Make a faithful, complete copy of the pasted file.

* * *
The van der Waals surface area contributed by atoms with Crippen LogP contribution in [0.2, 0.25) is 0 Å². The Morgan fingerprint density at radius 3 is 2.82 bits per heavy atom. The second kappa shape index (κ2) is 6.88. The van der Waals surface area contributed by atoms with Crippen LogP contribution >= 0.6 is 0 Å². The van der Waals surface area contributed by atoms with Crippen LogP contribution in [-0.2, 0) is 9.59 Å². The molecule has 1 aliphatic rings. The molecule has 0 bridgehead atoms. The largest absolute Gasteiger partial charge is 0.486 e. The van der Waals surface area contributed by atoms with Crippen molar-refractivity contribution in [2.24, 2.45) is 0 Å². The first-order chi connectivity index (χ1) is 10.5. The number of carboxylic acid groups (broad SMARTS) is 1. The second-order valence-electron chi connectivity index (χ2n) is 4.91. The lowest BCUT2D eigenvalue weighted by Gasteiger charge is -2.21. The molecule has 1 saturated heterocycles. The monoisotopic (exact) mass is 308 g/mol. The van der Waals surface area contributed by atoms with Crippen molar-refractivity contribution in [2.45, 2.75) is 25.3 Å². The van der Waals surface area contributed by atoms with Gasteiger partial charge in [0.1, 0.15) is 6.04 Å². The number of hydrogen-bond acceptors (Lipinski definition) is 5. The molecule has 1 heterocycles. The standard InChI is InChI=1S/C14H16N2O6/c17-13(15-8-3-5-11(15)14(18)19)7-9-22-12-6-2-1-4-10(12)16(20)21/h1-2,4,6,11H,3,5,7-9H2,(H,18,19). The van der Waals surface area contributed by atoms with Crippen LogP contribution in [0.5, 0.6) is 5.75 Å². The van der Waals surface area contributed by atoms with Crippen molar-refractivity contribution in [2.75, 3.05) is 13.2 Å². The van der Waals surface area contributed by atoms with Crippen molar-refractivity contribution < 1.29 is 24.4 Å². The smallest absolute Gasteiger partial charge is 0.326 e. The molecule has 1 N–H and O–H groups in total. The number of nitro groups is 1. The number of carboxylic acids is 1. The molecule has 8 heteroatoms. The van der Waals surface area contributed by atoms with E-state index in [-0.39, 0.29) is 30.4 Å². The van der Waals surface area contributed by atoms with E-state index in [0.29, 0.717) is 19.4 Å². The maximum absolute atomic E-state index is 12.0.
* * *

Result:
The van der Waals surface area contributed by atoms with Crippen LogP contribution in [0.2, 0.25) is 0 Å². The Morgan fingerprint density at radius 3 is 2.82 bits per heavy atom. The second kappa shape index (κ2) is 6.88. The van der Waals surface area contributed by atoms with Crippen LogP contribution >= 0.6 is 0 Å². The van der Waals surface area contributed by atoms with Crippen LogP contribution in [-0.2, 0) is 9.59 Å². The molecule has 1 aliphatic rings. The molecule has 0 bridgehead atoms. The largest absolute Gasteiger partial charge is 0.486 e. The van der Waals surface area contributed by atoms with Crippen molar-refractivity contribution in [2.24, 2.45) is 0 Å². The first-order chi connectivity index (χ1) is 10.5. The number of carboxylic acid groups (broad SMARTS) is 1. The second-order valence-electron chi connectivity index (χ2n) is 4.91. The lowest BCUT2D eigenvalue weighted by Gasteiger charge is -2.21. The molecule has 1 saturated heterocycles. The monoisotopic (exact) mass is 308 g/mol. The van der Waals surface area contributed by atoms with Crippen molar-refractivity contribution in [2.45, 2.75) is 25.3 Å². The van der Waals surface area contributed by atoms with Gasteiger partial charge in [0.1, 0.15) is 6.04 Å². The number of hydrogen-bond acceptors (Lipinski definition) is 5. The molecule has 1 heterocycles. The standard InChI is InChI=1S/C14H16N2O6/c17-13(15-8-3-5-11(15)14(18)19)7-9-22-12-6-2-1-4-10(12)16(20)21/h1-2,4,6,11H,3,5,7-9H2,(H,18,19). The van der Waals surface area contributed by atoms with Crippen LogP contribution in [0.5, 0.6) is 5.75 Å². The van der Waals surface area contributed by atoms with Crippen molar-refractivity contribution in [2.75, 3.05) is 13.2 Å². The van der Waals surface area contributed by atoms with Crippen molar-refractivity contribution < 1.29 is 24.4 Å². The smallest absolute Gasteiger partial charge is 0.326 e. The molecule has 1 N–H and O–H groups in total. The number of nitro groups is 1. The number of carboxylic acids is 1. The molecule has 8 heteroatoms. The van der Waals surface area contributed by atoms with E-state index in [-0.39, 0.29) is 30.4 Å². The van der Waals surface area contributed by atoms with E-state index in [0.29, 0.717) is 19.4 Å². The maximum absolute atomic E-state index is 12.0.